Then, joy of joys, you and the band got together and performed in the village hall! Oh. My. God. St F and I were beside ourselves! We danced, we sang and, at the end, Tony Hooper called us over and wanted to know how two twenty-somethings knew all the words to all the songs. Sadly, the conversation was cut short by outside influences and, like a couple of Cinderellas, we were dragged away by forces out of our control. All the way home I kept thinking ‘Please don’t let that be it. Please don’t let that be the only time I see them.’ But it was. For about twenty years.

Fast forward to 4th March 2015.

We were late, you’d already started.

‘Aargh! No!’ squealed my sister and pounded up the steps into the venue with me thundering along behind her. We made it into our seats for the closing bars of the first song.

There you were. And there we were. St F and I looked at each other and went, ‘Eeeeeeeeeeee!’ because we’d finally made it to one of your gigs. The set was short because you were sharing the bill with two other acts but we sucked up every minute and, when you got to the final number, Lay Down, and invited the audience to sing along, we did you proud. We were word-perfect – of course.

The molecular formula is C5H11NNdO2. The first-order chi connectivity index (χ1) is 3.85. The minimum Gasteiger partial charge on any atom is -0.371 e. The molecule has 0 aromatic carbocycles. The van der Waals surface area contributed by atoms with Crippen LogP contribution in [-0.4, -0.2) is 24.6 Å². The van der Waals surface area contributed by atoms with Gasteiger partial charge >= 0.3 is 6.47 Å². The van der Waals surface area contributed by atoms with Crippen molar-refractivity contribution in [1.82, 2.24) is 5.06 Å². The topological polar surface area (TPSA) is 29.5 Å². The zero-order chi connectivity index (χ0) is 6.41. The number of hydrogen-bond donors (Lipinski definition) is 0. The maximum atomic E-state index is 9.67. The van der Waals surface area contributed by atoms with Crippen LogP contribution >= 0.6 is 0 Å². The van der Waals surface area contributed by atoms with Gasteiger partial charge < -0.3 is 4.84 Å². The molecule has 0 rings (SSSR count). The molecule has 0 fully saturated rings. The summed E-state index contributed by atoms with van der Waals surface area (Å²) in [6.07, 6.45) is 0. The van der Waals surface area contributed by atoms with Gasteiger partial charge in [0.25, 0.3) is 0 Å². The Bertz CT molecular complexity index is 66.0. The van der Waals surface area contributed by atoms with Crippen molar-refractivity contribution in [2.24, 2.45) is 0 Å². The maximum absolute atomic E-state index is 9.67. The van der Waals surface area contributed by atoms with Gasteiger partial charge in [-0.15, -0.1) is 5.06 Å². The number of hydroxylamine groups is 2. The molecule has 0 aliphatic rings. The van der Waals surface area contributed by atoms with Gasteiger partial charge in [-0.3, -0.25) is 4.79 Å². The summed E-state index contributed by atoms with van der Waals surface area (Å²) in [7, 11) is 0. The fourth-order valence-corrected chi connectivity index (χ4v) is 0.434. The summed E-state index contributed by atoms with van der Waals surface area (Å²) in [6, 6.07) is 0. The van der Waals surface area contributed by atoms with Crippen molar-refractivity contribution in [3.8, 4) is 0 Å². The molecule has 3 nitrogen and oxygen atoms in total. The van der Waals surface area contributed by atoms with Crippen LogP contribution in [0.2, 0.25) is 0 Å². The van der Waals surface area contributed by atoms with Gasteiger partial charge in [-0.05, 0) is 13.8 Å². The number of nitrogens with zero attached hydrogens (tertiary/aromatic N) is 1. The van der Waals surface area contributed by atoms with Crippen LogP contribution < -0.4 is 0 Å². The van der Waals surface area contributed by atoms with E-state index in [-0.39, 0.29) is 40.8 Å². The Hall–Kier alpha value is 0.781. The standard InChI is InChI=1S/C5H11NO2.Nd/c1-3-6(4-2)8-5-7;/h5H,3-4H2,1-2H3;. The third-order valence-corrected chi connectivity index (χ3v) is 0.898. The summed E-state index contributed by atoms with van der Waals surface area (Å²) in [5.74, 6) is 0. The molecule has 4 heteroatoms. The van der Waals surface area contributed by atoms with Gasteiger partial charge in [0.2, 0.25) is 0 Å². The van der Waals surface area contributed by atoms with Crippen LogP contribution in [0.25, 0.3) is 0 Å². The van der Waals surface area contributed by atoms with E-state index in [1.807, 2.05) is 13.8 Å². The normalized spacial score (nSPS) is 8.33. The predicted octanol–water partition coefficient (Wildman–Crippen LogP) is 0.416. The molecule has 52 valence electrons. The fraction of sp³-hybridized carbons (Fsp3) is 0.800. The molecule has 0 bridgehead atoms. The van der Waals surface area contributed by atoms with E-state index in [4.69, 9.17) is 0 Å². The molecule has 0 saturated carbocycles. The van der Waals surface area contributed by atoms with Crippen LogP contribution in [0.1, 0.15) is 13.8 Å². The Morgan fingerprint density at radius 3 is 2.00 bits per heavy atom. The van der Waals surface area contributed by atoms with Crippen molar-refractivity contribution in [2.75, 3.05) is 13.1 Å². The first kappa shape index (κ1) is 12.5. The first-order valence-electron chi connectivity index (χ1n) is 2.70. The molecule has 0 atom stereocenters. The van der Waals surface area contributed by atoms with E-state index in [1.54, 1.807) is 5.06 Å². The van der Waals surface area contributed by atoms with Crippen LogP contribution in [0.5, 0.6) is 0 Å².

In the intermission, I spotted you at the bar. Swerving some neighbours from our village who’d come to hear the songs of Wishbone Ash, I said ‘D’you want a drink?’ to St F and shot off without waiting for her answer.

‘Dave,’ I said, amazed at my own temerity (But I was several whiskies in). ‘Have you got a minute?’ And, bless you, you stopped and smiled and said, ‘Yes.’

It mattered to us, Dave. It was great that you and Chas Cronk and Dave Lambert signed my CD but it was fan-bloody-tastic that you came and sat at our table!

‘Aren’t you going back in to see Carl Palmer?’ you asked and we shrugged.

‘Nah, we only came to see the Strawbs.’